Hasui colored his sketches usually in the evening while sitting in an inn and enjoying his dinner and some sake. When he came home from his tours, he went through his sketches with the carver and printer. Watanabe himself made corrections every now and then. As the publisher responsible for the commercial success, he had his own ideas how a print should look like to sell.
Hasui once mentioned that he was often surprised himself about the final woodblock look in comparison to his sketches. According to him the woodblock print often looked better than his sketches, but sometimes he thought it was the other way around.
It is hard to find a Japanese woodblock artist who has not tried to contribute to the numerous designs of the sacred Japanese mountain. Hasui made no exception with a total of 52 themes showing Mount Fuji.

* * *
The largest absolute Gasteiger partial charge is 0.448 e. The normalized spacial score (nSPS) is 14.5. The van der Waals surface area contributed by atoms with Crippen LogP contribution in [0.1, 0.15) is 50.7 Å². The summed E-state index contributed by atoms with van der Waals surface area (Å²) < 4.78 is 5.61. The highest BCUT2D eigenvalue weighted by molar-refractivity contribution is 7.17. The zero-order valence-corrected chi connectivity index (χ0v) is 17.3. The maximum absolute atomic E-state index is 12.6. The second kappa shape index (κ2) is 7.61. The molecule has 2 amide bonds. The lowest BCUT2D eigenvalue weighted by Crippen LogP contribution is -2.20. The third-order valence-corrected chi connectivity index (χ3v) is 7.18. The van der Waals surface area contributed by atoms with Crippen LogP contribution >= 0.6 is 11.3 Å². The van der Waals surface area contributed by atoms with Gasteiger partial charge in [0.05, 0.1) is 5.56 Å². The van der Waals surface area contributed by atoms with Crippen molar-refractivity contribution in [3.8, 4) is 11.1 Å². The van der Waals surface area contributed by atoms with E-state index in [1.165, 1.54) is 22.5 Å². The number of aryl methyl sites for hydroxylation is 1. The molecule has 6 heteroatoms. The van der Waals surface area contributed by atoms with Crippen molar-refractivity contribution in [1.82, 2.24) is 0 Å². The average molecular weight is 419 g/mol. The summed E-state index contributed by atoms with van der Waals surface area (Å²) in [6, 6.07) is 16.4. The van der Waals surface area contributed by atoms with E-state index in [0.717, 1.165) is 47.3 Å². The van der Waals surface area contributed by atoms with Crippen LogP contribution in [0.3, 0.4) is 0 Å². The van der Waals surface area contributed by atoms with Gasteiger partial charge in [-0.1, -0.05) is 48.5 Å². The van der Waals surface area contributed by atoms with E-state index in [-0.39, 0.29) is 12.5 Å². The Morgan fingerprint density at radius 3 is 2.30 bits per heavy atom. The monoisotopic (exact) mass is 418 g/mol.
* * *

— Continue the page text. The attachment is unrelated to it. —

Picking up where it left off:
Hasui made few designs which show people. Even his series of views of Toyko do not show large crowds of people as one might expect. One is even tempted to think that he was not good in drawing humans and therefore avoided it. The reason lies more in the way how he sketched and in his bad eyesight. Hasui first made a general sketch at large, and then he went closer to the subject to render the details which he could not see well from a larger distance. Therefore static objects were ideal for him and dynamic, moving objects hard for him to draw in details.
This woodblock print shows an evening scene from Soemoncho district in Osaka. It is from the series, "Collection of Scenic Views of Japan II, Kansai Edition".
Hasui worked as a full-time woodblock designer. His job did not make him rich. But he was proud that he could make a living from the income he received from his art. Hasui was paid a fixed amount per design. And if a special design sold well, the publisher Watanabe paid a part of the additional income to the artists.
Hasui Kawase had lost his home two times during his lifetime. The first time was after the Great Kanto Earthquake when his house became a victim of the fires - just like Watanabe's print shop. And the second time Hasui lost his home in the bombing raids of Tokyo during world war II.